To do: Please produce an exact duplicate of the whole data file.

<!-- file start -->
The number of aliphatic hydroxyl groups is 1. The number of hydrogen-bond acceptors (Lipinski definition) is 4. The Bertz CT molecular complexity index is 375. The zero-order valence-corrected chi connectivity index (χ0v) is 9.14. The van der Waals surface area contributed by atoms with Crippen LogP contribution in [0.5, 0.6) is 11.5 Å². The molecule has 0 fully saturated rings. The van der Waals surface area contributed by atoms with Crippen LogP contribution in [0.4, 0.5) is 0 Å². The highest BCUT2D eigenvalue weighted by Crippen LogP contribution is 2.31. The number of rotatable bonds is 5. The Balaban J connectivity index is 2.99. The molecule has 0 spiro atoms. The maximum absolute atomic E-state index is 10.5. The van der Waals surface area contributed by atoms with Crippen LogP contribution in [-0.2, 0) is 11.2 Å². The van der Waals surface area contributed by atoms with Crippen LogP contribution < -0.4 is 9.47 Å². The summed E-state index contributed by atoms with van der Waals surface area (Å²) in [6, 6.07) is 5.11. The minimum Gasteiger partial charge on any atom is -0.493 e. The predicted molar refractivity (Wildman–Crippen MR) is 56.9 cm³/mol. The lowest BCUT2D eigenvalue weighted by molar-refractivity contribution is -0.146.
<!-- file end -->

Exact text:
The number of aliphatic hydroxyl groups is 1. The number of hydrogen-bond acceptors (Lipinski definition) is 4. The Bertz CT molecular complexity index is 375. The zero-order valence-corrected chi connectivity index (χ0v) is 9.14. The van der Waals surface area contributed by atoms with Crippen LogP contribution in [0.5, 0.6) is 11.5 Å². The molecule has 0 fully saturated rings. The van der Waals surface area contributed by atoms with Crippen LogP contribution in [0.4, 0.5) is 0 Å². The highest BCUT2D eigenvalue weighted by Crippen LogP contribution is 2.31. The number of rotatable bonds is 5. The Balaban J connectivity index is 2.99. The molecule has 0 spiro atoms. The maximum absolute atomic E-state index is 10.5. The van der Waals surface area contributed by atoms with Crippen LogP contribution in [-0.2, 0) is 11.2 Å². The van der Waals surface area contributed by atoms with Crippen LogP contribution < -0.4 is 9.47 Å². The summed E-state index contributed by atoms with van der Waals surface area (Å²) in [6, 6.07) is 5.11. The minimum Gasteiger partial charge on any atom is -0.493 e. The predicted molar refractivity (Wildman–Crippen MR) is 56.9 cm³/mol. The lowest BCUT2D eigenvalue weighted by molar-refractivity contribution is -0.146.